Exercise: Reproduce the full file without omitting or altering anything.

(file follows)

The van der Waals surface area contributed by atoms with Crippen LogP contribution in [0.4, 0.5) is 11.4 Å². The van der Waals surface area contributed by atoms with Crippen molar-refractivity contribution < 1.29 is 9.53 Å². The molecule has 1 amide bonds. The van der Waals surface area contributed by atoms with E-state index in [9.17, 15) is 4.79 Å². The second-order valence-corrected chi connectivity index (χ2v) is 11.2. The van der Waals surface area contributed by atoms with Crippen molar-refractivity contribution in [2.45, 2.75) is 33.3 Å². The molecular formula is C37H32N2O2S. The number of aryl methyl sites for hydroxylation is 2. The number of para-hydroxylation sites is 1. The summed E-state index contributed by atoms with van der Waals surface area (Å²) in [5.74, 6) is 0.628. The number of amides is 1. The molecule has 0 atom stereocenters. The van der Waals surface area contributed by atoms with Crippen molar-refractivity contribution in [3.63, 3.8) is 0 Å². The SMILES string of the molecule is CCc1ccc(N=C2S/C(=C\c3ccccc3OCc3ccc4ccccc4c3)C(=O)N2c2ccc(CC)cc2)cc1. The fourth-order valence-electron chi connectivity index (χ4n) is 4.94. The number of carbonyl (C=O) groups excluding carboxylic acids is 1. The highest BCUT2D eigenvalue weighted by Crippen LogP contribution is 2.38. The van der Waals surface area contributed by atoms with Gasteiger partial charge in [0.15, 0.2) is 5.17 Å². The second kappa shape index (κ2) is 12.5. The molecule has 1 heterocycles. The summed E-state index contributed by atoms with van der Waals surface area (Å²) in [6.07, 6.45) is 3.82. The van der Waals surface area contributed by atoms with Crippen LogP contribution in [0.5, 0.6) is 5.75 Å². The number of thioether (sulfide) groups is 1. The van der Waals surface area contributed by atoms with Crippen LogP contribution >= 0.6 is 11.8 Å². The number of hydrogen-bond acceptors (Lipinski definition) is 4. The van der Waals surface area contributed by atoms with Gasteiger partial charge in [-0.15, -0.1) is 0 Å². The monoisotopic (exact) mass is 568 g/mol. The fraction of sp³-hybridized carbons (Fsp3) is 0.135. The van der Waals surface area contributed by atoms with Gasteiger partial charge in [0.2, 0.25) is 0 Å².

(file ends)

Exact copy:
The van der Waals surface area contributed by atoms with Crippen LogP contribution in [0.4, 0.5) is 11.4 Å². The van der Waals surface area contributed by atoms with Crippen molar-refractivity contribution < 1.29 is 9.53 Å². The molecule has 1 amide bonds. The van der Waals surface area contributed by atoms with E-state index in [9.17, 15) is 4.79 Å². The second-order valence-corrected chi connectivity index (χ2v) is 11.2. The van der Waals surface area contributed by atoms with Crippen molar-refractivity contribution in [2.45, 2.75) is 33.3 Å². The molecular formula is C37H32N2O2S. The number of aryl methyl sites for hydroxylation is 2. The number of para-hydroxylation sites is 1. The summed E-state index contributed by atoms with van der Waals surface area (Å²) in [5.74, 6) is 0.628. The number of amides is 1. The molecule has 0 atom stereocenters. The van der Waals surface area contributed by atoms with Crippen molar-refractivity contribution in [3.63, 3.8) is 0 Å². The SMILES string of the molecule is CCc1ccc(N=C2S/C(=C\c3ccccc3OCc3ccc4ccccc4c3)C(=O)N2c2ccc(CC)cc2)cc1. The fourth-order valence-electron chi connectivity index (χ4n) is 4.94. The number of carbonyl (C=O) groups excluding carboxylic acids is 1. The highest BCUT2D eigenvalue weighted by Crippen LogP contribution is 2.38. The van der Waals surface area contributed by atoms with Gasteiger partial charge in [0.15, 0.2) is 5.17 Å². The second kappa shape index (κ2) is 12.5. The molecule has 1 heterocycles. The summed E-state index contributed by atoms with van der Waals surface area (Å²) in [6.07, 6.45) is 3.82. The van der Waals surface area contributed by atoms with Crippen LogP contribution in [0.5, 0.6) is 5.75 Å². The number of thioether (sulfide) groups is 1. The van der Waals surface area contributed by atoms with Crippen LogP contribution >= 0.6 is 11.8 Å². The number of hydrogen-bond acceptors (Lipinski definition) is 4. The van der Waals surface area contributed by atoms with Gasteiger partial charge in [-0.15, -0.1) is 0 Å². The monoisotopic (exact) mass is 568 g/mol. The fraction of sp³-hybridized carbons (Fsp3) is 0.135. The van der Waals surface area contributed by atoms with Gasteiger partial charge in [0.2, 0.25) is 0 Å².